“Live TV news is extremely pressurised stuff, and we were not always able to contact our reporters in the field. They were either on air, dodging bricks or trying to sort out a technical problem. I knew our one crew had been attacked and our van damaged because I was watching it live on air, but details were filled in fairly quickly on Twitter as someone posted ‘just seen a rock go through the eNews sat van window’,” he said.
As Charton explains though, television news drove activity too. The interview on the eNews Channel with Moeletsi Mbeki, drove traffic on Twitter.
“Activity started declining again with spikes as news broke, with additional tweets coming from people’s comments on breaking news. By 6pm it was down to 373 posts and back up to 462 at 7pm when people settled in to watch the news and analysis of the day’s events,” she said.
Conroy said they also tweeted themselves. “Reporters and editors did tweet throughout the day and would also share information that way, but it was limited to sharing information not issuing instructions. Our focus was getting our pictures through and providing quality television amidst the chaos.
“With so much happening on Twitter it can also create confusion within your ranks so instructions are given the old fashioned way which is mostly verbal. Teams knew they still had to pass on information, or take instruction, from the executive producer and news editor directing the broadcast. Satellite vans have coms with our control room, so we are able to talk to each other directly a lot of the time. The camera can also give the Executive Producer a visual of what the scene is like, it’s a bit like NASA’s mission control,” he said.
“But Twitter was a useful in some respects for internal communication. I personally used Twitter to express my thanks to our teams involved because I knew many of them would be working long hours and may not get to their emails for some time, and I was about to hop on a plane and fly out of Johannesburg, so Twitter was the most immediate way to reach them,” said Conroy.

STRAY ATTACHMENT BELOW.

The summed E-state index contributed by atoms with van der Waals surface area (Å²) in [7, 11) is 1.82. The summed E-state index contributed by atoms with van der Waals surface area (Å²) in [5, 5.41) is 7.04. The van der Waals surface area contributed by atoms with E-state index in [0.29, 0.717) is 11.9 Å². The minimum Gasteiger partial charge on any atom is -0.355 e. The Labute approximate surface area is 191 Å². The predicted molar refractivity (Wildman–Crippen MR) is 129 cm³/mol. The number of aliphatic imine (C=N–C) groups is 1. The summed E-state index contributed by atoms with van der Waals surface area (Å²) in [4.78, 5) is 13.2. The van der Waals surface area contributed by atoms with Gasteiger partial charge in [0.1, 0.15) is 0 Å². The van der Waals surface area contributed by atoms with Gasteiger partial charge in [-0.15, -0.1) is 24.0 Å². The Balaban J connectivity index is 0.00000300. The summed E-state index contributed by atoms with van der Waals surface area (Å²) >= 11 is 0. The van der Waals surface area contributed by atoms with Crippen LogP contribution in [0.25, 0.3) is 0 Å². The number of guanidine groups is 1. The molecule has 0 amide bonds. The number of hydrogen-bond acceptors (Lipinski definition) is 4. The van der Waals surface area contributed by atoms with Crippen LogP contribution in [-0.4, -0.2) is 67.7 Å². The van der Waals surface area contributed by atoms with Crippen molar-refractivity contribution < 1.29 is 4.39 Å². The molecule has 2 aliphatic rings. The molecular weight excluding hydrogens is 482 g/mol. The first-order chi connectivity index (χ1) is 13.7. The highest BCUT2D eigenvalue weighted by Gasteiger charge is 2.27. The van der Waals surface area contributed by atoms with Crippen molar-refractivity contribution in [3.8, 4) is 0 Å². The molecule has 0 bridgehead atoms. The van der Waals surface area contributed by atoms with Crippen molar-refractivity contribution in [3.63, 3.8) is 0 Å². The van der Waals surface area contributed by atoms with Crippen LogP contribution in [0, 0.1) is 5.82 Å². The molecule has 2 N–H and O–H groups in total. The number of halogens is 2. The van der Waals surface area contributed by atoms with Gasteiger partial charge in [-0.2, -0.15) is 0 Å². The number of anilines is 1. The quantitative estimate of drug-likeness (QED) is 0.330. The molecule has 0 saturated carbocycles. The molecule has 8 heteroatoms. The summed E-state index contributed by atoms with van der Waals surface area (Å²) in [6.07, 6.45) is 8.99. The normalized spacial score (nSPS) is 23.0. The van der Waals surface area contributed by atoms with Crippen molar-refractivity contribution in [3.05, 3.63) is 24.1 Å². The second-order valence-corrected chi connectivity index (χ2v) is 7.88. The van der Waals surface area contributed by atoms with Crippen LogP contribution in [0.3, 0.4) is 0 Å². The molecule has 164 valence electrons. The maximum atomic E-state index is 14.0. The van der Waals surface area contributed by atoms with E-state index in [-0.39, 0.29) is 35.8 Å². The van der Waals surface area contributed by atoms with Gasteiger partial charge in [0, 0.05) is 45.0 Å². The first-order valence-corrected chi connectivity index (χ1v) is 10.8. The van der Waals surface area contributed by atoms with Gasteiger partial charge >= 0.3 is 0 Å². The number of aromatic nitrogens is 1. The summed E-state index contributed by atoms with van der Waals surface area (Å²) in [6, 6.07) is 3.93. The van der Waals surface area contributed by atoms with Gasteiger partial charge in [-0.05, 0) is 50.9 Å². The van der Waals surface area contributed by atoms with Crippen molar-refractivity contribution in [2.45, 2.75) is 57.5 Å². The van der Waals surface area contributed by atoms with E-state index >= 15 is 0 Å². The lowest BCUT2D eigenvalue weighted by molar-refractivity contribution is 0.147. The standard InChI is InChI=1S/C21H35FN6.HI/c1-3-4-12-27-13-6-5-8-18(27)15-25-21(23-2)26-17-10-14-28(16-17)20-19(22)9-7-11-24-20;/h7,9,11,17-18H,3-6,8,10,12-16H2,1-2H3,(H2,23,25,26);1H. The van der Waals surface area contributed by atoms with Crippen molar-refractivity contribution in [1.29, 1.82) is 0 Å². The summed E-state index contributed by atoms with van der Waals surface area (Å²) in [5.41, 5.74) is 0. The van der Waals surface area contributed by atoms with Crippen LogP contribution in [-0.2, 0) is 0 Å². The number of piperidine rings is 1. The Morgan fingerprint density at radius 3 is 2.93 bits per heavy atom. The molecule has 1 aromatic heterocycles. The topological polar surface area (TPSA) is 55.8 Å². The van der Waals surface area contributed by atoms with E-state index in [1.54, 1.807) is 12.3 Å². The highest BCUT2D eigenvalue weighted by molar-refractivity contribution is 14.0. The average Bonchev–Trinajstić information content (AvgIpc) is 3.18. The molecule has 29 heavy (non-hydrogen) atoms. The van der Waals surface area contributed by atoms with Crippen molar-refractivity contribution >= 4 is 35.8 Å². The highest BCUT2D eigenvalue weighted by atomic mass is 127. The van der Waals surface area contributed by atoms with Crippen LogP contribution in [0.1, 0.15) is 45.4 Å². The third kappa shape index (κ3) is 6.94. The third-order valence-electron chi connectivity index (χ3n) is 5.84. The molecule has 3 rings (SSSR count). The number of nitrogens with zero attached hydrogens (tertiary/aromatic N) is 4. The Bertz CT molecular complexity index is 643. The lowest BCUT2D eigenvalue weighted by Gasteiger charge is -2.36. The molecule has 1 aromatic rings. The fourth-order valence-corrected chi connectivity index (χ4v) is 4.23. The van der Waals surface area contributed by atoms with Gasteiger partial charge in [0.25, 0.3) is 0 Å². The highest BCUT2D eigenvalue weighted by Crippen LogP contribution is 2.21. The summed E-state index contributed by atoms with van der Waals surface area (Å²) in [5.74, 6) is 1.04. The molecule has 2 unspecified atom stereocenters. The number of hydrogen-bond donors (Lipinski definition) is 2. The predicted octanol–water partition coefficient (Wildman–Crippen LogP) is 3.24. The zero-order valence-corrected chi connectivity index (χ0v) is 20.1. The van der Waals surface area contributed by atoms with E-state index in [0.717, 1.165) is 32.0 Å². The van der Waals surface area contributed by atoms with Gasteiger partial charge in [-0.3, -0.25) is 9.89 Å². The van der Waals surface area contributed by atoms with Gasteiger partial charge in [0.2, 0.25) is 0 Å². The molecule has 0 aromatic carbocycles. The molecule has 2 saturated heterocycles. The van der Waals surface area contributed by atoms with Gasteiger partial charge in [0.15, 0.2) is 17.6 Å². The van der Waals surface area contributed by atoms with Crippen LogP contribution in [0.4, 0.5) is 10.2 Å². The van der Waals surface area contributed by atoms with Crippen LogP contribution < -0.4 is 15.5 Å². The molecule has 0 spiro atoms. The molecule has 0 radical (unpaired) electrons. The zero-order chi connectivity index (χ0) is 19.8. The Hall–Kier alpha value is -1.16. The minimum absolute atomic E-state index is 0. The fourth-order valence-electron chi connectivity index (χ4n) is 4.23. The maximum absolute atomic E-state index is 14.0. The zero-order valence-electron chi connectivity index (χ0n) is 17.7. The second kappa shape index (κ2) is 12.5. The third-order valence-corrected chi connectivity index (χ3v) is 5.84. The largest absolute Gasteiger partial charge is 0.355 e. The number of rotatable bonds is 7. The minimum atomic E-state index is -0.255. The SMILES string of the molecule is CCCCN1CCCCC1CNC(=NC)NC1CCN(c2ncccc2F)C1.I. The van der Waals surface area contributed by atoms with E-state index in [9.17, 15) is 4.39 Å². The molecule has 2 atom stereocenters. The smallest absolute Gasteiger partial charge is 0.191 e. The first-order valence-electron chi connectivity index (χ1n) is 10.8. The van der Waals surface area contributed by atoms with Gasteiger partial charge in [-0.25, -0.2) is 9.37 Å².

Conroy said eNews has not yet established a dedicated digital/online media division established. “We’re busy setting this up, so we could be fairly criticised for being inconsistent in our use of social media. We’re getting better at it, and learning all the time.
“I would say Twitter was influential in the story, but I don’t think it had a major impact. The impact came from television. I’m not having a go at other media, this story simply suited TV in a way that made it very difficult for print or radio to compete with live pictures. Twitter and Facebook in this instance become a platform to discuss what you saw on TV and share your views, but without the live pictures #Malema would not have trended as well as it did,” he said.
Charton unpacked the numbers, and they tell a story themselves: “In terms of numbers, there were 9 750 mentions in SA only: 70.9% (that’s 6917) were on Twitter and 17.2% (that’s 1675) were on Facebook. Mainstream media saw 4.9% (that’s 479). In real terms, activity on social networks on the 30th was 10 times more than normal.”